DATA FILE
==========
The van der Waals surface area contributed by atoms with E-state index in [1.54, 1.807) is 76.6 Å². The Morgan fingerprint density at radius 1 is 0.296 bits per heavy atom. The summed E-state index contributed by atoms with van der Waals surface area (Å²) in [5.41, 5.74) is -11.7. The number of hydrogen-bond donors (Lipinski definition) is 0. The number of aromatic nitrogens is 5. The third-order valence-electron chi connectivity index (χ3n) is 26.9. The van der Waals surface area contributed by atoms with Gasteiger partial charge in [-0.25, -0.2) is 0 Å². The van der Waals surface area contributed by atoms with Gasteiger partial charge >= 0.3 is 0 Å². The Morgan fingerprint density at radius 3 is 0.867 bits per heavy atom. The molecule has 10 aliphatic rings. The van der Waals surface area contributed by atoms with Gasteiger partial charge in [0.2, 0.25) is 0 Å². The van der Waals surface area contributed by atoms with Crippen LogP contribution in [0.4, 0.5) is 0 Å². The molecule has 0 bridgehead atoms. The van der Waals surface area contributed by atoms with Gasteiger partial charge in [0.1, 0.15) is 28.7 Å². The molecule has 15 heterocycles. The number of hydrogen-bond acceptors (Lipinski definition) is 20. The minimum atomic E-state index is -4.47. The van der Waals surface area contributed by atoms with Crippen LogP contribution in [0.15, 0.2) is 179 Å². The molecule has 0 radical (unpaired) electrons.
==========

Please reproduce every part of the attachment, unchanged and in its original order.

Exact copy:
The van der Waals surface area contributed by atoms with E-state index in [1.54, 1.807) is 76.6 Å². The Morgan fingerprint density at radius 1 is 0.296 bits per heavy atom. The summed E-state index contributed by atoms with van der Waals surface area (Å²) in [5.41, 5.74) is -11.7. The number of hydrogen-bond donors (Lipinski definition) is 0. The number of aromatic nitrogens is 5. The third-order valence-electron chi connectivity index (χ3n) is 26.9. The van der Waals surface area contributed by atoms with Gasteiger partial charge in [-0.25, -0.2) is 0 Å². The van der Waals surface area contributed by atoms with Gasteiger partial charge >= 0.3 is 0 Å². The Morgan fingerprint density at radius 3 is 0.867 bits per heavy atom. The molecule has 10 aliphatic rings. The van der Waals surface area contributed by atoms with Gasteiger partial charge in [0.2, 0.25) is 0 Å². The van der Waals surface area contributed by atoms with Crippen LogP contribution in [0.4, 0.5) is 0 Å². The molecule has 0 bridgehead atoms. The van der Waals surface area contributed by atoms with Gasteiger partial charge in [0.1, 0.15) is 28.7 Å². The molecule has 15 heterocycles. The number of hydrogen-bond acceptors (Lipinski definition) is 20. The minimum atomic E-state index is -4.47. The van der Waals surface area contributed by atoms with Crippen LogP contribution in [0.15, 0.2) is 179 Å². The molecule has 0 radical (unpaired) electrons.